Plasma Oxidized Low-Density Lipoprotein Levels and Arterial Stiffness in Older Adults
The Health, Aging, and Body Composition Study
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Arterial stiffness is a prominent feature of vascular aging and is strongly related to cardiovascular disease. Oxidized low-density lipoprotein (ox-LDL), a key player in the pathogenesis of atherosclerosis, may also play a role in arterial stiffening, but this relationship has not been well studied. Thus, we examined the cross-sectional association between ox-LDL and aortic pulse wave velocity (aPWV), a marker of arterial stiffness, in community-dwelling older adults. Plasma ox-LDL levels and aPWV were measured in 2295 participants (mean age: 74 years; 52% female; 40% black) from the Health, Aging, and Body Composition Study. Mean aPWV significantly increased across tertiles of ox-LDL (tertile 1: 869±376 cm/s; tertile 2: 901±394 cm/s; tertile 3: 938±415 cm/s; P=0.002). In multivariate analyses, ox-LDL remained associated with aPWV after adjustment for demographics and traditional cardiovascular disease risk factors (P=0.008). After further adjustment for hemoglobin A1c, abdominal visceral fat, antihypertensive and antilipemic medications, and C-reactive protein, the association with ox-LDL was attenuated but remained significant (P=0.01). Results were similar when ox-LDL was expressed in absolute (milligrams per deciliter) or relative amounts (percentage of low-density lipoprotein). Moreover, individuals in the highest ox-LDL tertile were 30% to 55% more likely to have high arterial stiffness, defined as aPWV >75th percentile (P≤0.02). In conclusion, we found that, among elderly persons, elevated plasma ox-LDL levels were associated with higher arterial stiffness, independent of cardiovascular disease risk factors. These data suggest that ox-LDL may be related to the pathogenesis of arterial stiffness.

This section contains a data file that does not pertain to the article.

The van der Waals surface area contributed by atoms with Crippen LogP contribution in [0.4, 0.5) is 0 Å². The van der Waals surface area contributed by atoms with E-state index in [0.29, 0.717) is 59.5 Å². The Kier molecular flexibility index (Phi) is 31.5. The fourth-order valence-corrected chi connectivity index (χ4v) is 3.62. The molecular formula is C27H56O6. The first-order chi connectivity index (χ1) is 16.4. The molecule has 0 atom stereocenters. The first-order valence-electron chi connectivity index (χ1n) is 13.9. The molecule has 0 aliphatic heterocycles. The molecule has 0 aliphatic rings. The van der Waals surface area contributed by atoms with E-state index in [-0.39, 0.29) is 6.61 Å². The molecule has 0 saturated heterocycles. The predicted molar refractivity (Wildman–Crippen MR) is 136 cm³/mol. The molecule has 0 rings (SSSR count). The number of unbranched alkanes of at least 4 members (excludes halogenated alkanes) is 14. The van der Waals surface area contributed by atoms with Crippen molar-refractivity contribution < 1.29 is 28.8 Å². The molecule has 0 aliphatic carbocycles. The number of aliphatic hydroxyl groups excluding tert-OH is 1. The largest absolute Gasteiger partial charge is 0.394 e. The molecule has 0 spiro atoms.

- Received November 24, 2008.
- Revision received December 19, 2008.
- Accepted March 6, 2009.